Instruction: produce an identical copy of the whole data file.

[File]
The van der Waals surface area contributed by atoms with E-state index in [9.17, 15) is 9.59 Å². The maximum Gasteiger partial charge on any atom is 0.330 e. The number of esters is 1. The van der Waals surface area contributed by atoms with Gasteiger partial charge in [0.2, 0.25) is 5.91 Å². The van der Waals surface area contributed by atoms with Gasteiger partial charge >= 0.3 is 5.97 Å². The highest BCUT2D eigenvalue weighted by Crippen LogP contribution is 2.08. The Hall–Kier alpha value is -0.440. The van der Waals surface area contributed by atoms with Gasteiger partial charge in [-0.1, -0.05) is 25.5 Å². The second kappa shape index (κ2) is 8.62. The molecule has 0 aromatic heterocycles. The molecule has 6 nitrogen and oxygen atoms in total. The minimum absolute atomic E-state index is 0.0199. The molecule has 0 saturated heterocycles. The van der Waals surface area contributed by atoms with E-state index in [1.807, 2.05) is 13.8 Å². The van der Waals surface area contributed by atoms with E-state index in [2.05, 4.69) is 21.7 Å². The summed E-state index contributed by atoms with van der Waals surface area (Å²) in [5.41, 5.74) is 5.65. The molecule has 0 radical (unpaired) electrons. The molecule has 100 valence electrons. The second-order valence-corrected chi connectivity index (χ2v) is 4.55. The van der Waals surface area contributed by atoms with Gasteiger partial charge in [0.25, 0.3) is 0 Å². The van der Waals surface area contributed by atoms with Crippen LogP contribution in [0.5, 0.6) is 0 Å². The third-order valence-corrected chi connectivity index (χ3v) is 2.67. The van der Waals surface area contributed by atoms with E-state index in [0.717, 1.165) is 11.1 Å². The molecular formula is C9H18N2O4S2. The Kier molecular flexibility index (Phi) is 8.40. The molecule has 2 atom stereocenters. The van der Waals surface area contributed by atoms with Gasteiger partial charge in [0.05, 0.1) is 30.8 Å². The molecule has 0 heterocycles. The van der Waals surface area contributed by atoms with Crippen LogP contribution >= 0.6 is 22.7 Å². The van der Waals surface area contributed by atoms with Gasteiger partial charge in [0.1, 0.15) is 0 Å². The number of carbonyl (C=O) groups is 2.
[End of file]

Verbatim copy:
The van der Waals surface area contributed by atoms with E-state index in [9.17, 15) is 9.59 Å². The maximum Gasteiger partial charge on any atom is 0.330 e. The number of esters is 1. The van der Waals surface area contributed by atoms with Gasteiger partial charge in [0.2, 0.25) is 5.91 Å². The van der Waals surface area contributed by atoms with Gasteiger partial charge >= 0.3 is 5.97 Å². The highest BCUT2D eigenvalue weighted by Crippen LogP contribution is 2.08. The Hall–Kier alpha value is -0.440. The van der Waals surface area contributed by atoms with Gasteiger partial charge in [-0.1, -0.05) is 25.5 Å². The second kappa shape index (κ2) is 8.62. The molecule has 0 aromatic heterocycles. The molecule has 6 nitrogen and oxygen atoms in total. The minimum absolute atomic E-state index is 0.0199. The molecule has 0 saturated heterocycles. The van der Waals surface area contributed by atoms with E-state index in [1.807, 2.05) is 13.8 Å². The van der Waals surface area contributed by atoms with E-state index in [2.05, 4.69) is 21.7 Å². The summed E-state index contributed by atoms with van der Waals surface area (Å²) in [5.41, 5.74) is 5.65. The molecule has 0 radical (unpaired) electrons. The molecule has 100 valence electrons. The second-order valence-corrected chi connectivity index (χ2v) is 4.55. The van der Waals surface area contributed by atoms with Gasteiger partial charge in [0.25, 0.3) is 0 Å². The van der Waals surface area contributed by atoms with Crippen LogP contribution in [0.5, 0.6) is 0 Å². The third-order valence-corrected chi connectivity index (χ3v) is 2.67. The van der Waals surface area contributed by atoms with E-state index in [0.717, 1.165) is 11.1 Å². The molecular formula is C9H18N2O4S2. The Kier molecular flexibility index (Phi) is 8.40. The molecule has 2 atom stereocenters. The van der Waals surface area contributed by atoms with Gasteiger partial charge in [0.05, 0.1) is 30.8 Å². The molecule has 0 heterocycles. The van der Waals surface area contributed by atoms with Crippen LogP contribution >= 0.6 is 22.7 Å². The van der Waals surface area contributed by atoms with Gasteiger partial charge in [0.1, 0.15) is 0 Å². The number of carbonyl (C=O) groups is 2.